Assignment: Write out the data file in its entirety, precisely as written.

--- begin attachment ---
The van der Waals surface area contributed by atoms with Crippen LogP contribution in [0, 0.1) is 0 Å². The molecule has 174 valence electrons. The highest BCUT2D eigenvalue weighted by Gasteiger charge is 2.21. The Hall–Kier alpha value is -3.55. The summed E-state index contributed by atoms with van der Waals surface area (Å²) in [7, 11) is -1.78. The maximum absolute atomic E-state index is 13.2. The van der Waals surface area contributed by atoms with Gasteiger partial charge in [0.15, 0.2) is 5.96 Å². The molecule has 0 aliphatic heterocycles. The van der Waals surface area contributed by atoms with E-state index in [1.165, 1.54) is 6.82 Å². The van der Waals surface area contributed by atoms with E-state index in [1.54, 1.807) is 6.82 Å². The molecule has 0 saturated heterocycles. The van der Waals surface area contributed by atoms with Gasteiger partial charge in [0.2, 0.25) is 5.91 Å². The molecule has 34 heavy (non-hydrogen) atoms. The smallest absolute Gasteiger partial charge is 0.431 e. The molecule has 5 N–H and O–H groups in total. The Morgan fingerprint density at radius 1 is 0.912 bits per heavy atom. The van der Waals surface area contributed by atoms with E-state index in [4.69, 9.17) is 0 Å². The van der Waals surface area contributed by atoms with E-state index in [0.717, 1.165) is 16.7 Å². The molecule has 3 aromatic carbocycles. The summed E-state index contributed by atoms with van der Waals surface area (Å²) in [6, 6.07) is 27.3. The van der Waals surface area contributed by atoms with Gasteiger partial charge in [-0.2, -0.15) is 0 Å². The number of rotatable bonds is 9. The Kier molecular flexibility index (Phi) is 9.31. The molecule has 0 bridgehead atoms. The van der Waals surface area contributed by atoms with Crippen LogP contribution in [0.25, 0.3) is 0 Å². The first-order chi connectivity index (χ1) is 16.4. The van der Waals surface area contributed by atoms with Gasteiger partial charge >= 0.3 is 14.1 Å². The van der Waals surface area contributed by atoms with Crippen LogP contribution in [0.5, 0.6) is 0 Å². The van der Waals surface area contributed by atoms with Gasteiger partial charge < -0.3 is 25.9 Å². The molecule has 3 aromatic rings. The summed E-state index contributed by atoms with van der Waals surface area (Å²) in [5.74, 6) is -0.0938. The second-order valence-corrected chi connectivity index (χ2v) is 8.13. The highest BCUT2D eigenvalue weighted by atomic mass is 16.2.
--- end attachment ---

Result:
The van der Waals surface area contributed by atoms with Crippen LogP contribution in [0, 0.1) is 0 Å². The molecule has 174 valence electrons. The highest BCUT2D eigenvalue weighted by Gasteiger charge is 2.21. The Hall–Kier alpha value is -3.55. The summed E-state index contributed by atoms with van der Waals surface area (Å²) in [7, 11) is -1.78. The maximum absolute atomic E-state index is 13.2. The van der Waals surface area contributed by atoms with Gasteiger partial charge in [0.15, 0.2) is 5.96 Å². The molecule has 0 aliphatic heterocycles. The van der Waals surface area contributed by atoms with E-state index in [1.165, 1.54) is 6.82 Å². The van der Waals surface area contributed by atoms with E-state index in [1.54, 1.807) is 6.82 Å². The molecule has 0 saturated heterocycles. The van der Waals surface area contributed by atoms with Gasteiger partial charge in [0.2, 0.25) is 5.91 Å². The molecule has 34 heavy (non-hydrogen) atoms. The smallest absolute Gasteiger partial charge is 0.431 e. The molecule has 5 N–H and O–H groups in total. The Morgan fingerprint density at radius 1 is 0.912 bits per heavy atom. The van der Waals surface area contributed by atoms with E-state index in [4.69, 9.17) is 0 Å². The van der Waals surface area contributed by atoms with E-state index in [0.717, 1.165) is 16.7 Å². The molecule has 3 aromatic carbocycles. The summed E-state index contributed by atoms with van der Waals surface area (Å²) in [6, 6.07) is 27.3. The van der Waals surface area contributed by atoms with Gasteiger partial charge in [-0.2, -0.15) is 0 Å². The number of rotatable bonds is 9. The Kier molecular flexibility index (Phi) is 9.31. The molecule has 0 bridgehead atoms. The van der Waals surface area contributed by atoms with Crippen LogP contribution in [0.25, 0.3) is 0 Å². The first-order chi connectivity index (χ1) is 16.4. The van der Waals surface area contributed by atoms with Gasteiger partial charge >= 0.3 is 14.1 Å². The van der Waals surface area contributed by atoms with Crippen LogP contribution in [0.5, 0.6) is 0 Å². The van der Waals surface area contributed by atoms with Gasteiger partial charge < -0.3 is 25.9 Å². The molecule has 3 aromatic rings. The summed E-state index contributed by atoms with van der Waals surface area (Å²) in [5.74, 6) is -0.0938. The second-order valence-corrected chi connectivity index (χ2v) is 8.13. The highest BCUT2D eigenvalue weighted by atomic mass is 16.2.